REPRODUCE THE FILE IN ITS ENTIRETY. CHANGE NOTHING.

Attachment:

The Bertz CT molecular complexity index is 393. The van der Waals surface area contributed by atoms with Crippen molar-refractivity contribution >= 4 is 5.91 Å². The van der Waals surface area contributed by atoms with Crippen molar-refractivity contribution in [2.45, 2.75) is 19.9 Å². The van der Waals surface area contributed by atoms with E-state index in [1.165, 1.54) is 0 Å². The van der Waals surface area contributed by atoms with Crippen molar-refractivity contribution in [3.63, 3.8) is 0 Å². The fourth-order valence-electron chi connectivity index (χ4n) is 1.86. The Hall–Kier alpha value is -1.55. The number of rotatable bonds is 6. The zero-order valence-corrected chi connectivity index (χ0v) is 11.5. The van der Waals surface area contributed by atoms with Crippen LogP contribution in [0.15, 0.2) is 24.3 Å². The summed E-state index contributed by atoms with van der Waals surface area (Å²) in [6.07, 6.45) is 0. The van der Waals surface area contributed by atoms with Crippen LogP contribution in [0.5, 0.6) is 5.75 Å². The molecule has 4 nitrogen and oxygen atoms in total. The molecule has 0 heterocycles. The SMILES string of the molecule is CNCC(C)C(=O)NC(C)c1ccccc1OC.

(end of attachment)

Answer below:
The Bertz CT molecular complexity index is 393. The van der Waals surface area contributed by atoms with Crippen molar-refractivity contribution >= 4 is 5.91 Å². The van der Waals surface area contributed by atoms with Crippen molar-refractivity contribution in [2.45, 2.75) is 19.9 Å². The van der Waals surface area contributed by atoms with E-state index in [1.165, 1.54) is 0 Å². The van der Waals surface area contributed by atoms with Crippen molar-refractivity contribution in [3.63, 3.8) is 0 Å². The fourth-order valence-electron chi connectivity index (χ4n) is 1.86. The Hall–Kier alpha value is -1.55. The number of rotatable bonds is 6. The zero-order valence-corrected chi connectivity index (χ0v) is 11.5. The van der Waals surface area contributed by atoms with Crippen LogP contribution in [0.15, 0.2) is 24.3 Å². The summed E-state index contributed by atoms with van der Waals surface area (Å²) in [6.07, 6.45) is 0. The van der Waals surface area contributed by atoms with Crippen LogP contribution in [0.5, 0.6) is 5.75 Å². The molecule has 4 nitrogen and oxygen atoms in total. The molecule has 0 heterocycles. The SMILES string of the molecule is CNCC(C)C(=O)NC(C)c1ccccc1OC.